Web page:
“Joyous Protest Posters”

The Royal Chicano Air Force’s activist art at Houghton Library

The lobby of Houghton Library—Harvard’s repository for rare books and manuscripts (as well as theatre and performing arts archives)—greets visitors with streaks of midnight blues, electric yellows, and blood reds. Displayed within temperature- and humidity-controlled glass cases are 10 posters from the Royal Chicano Air Force, a collective of Sacramento-based artists and activists founded in 1970. The posters represent a compilation of the group’s activist endeavors: labor strikes, festivals celebrating Indigenous identity, and community-based social programs. “Their eye-popping graphics helped to galvanize people of Mexican ancestry into a potent social and political force at a time when the derogatory term ‘Chicano’ was being reappropriated as a badge of honor and an act of defiance,” according to a plaque beneath the first poster. “Since its inception, the RCAF has drawn attention to the urgent social justice issues facing the Chicanx and Latinx communities—issues that persist almost 50 years later.”

Ricardo Favela (1944–2007). ¡Huelga! ¡Strike!—Support the U.F.W.A. Screenprint on paper, 1976. 
Image courtesy of Houghton Library, Harvard University

“[RCAF] became by default the official poster makers of the United Farm Workers union, who were really concerned with bettering the working conditions of migrant farmworkers, most of whom are Mexican American,” says Harvard Theatre Collection associate curator Dale Stinchcomb, M.T.S. ’11, pointing to a 1976 poster (by Ricardo Favela) with the words “SUPPORT THE U.F.W.A. INTERNATIONAL BOYCOTT” along its upper edge. Stinchcomb, who organized the show, explained that the artists created their posters by silkscreen printing. The process involves forcing ink through stencils that are held in place by a porous mesh stretched across a “screen” frame. Although labor intensive, silkscreen prints are cheap and reproducible. Thus, they’re great for activism.

In one 1975 poster by Juan Manuel Carrillo advertising a Fourth of July outdoor market, a female vendor in a red and yellow dress holds a basket of flowers atop her head (a nod to the work of Mexican muralist Diego Rivera, who frequently painted Indigenous flower vendors). But her face remains concealed behind a star and a crescent moon, positioned to look almost like a question mark. “I like to think that this is a commentary on the invisibility of Mexican American women in American society,” Stinchcomb says. “There are all these subtle or not-so-subtle political messages embedded in the posters.”

Max García (1942–2020). Royal Chicano Air Force. Screenprint on paper, 1995. 
Image courtesy of Houghton Library, Harvard University

Despite military imagery and advocacy for serious issues, RCAF artists maintained a witty sense of humor as a staple of their approach—a mantra of la locura lo cura (craziness is its own cure). For example, when the group’s original name, the Rebel Chicano Arts Front, was repeatedly confused with the Royal Canadian Air Force, members adopted their current name and began presenting a mock “Air Force” persona through their art and programs. In another instance, one 1978 poster by Rodolfo Cuellar celebrates Mexican outlaw Tiburcio Vásquez alongside revered heroes of Mexico’s War of Independence from Spain (1810-1821) and the 1910 Revolution. “There’s this incredible mix of earnestness but also fun and humor [in their work]. They were fighting for their own civil rights but having fun while doing it,” Stinchcomb says. “If there can be joyous protest posters, these are joyous protest posters.”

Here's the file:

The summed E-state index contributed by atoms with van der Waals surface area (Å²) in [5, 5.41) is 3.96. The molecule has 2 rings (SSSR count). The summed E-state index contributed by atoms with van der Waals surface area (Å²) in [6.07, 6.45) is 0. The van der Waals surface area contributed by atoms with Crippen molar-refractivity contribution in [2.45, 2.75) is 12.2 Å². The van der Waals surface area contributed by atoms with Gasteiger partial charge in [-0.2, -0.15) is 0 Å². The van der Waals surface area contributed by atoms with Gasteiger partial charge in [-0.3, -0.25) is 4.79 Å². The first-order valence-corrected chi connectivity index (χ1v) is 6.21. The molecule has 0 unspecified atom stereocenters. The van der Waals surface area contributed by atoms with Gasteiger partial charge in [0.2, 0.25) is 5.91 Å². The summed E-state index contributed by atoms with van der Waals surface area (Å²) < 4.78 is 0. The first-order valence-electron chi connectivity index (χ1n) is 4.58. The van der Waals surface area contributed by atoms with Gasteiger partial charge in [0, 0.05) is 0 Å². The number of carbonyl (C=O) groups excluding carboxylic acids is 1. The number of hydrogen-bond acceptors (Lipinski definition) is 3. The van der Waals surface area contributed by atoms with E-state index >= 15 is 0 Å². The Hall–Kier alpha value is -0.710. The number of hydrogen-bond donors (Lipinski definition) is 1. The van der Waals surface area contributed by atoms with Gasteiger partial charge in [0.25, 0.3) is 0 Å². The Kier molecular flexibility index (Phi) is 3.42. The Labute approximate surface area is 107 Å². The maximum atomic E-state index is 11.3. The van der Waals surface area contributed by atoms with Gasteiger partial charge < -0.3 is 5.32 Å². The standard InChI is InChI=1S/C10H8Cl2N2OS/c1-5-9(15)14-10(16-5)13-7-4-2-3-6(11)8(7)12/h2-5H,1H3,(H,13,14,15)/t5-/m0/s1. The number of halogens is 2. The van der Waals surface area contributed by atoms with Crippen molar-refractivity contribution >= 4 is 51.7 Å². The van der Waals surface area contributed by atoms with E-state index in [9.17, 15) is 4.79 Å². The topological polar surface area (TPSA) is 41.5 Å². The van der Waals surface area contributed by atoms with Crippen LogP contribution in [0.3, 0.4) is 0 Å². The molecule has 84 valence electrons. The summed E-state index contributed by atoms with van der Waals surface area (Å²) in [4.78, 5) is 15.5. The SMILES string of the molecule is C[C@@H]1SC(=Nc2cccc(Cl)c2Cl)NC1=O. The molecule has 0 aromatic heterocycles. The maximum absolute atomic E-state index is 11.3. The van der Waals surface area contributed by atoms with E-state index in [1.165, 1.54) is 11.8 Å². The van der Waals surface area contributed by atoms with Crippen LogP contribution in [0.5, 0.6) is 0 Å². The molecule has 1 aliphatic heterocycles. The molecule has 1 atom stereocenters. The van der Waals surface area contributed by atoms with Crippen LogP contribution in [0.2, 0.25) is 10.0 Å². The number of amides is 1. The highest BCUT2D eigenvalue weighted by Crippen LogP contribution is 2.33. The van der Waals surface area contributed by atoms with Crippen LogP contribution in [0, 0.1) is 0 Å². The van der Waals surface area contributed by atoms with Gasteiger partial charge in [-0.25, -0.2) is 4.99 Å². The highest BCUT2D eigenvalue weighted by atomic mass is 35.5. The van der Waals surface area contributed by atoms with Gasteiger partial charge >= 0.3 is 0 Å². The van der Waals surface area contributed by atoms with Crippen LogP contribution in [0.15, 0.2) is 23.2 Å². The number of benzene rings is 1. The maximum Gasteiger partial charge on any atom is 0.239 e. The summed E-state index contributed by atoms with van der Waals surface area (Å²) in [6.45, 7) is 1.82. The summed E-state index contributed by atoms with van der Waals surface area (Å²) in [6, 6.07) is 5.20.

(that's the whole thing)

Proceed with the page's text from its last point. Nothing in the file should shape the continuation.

This contemporary collection marks a new direction for Houghton Library. “It felt to me that there’s a whole language group—a whole continent of people who are not quite so far away—whose materials aren’t as heavily collected,” Stinchcomb says. He notes that the posters’ labels are in both English and Spanish.

“The Royal Chicano Air Force is not represented anywhere [else] at Harvard,” he adds. “A lot of their archives, and prints of their posters, are held by Southern California institutions, so in New England, no one knows who in the world the Royal Chicano Air Force is.” He himself didn’t know about the group until last spring when he saw some of the posters at the New York Book Fair. Stinchcomb selected the 10 posters on display from a collection of 50 acquired in 2021 from David Rasul, a longtime member of RCAF’s cultural affairs committee and a proponent of Chicano art. 

José Montoya (1932–2013). La Raza Drug EffortScreenprint on paper, about 1974.
Image courtesy of Houghton Library, Harvard University

Rodolfo “Rudy” Cuellar (b. 1950). Celebración de Independencia de 1810Screenprint on paper, 1978. 
Image courtesy of Houghton Library, Harvard University

Displaying the posters now, he says, feels “particularly timely, considering the upheaval of the world we’re currently living in.” The RCAF collection captures the relentless spirit of people pursuing societal change; its posters tell a story about “how a community of Mexican Americans have celebrated and forged their own identity,” Stinchcomb says, “the growth, but also the struggle.” “A lot of the issues featured here that faced the Chicanx and Latinx community are ones that community is still fighting,” he continues. “To see that the struggle has taken this long is not demoralizing. I think it’s inspiring for some people to see that this fight is going on and will continue.”

The Royal Chicano Air Force exhibition remains on display through August 25.

Read more articles by Ryan Doan-Nguyen

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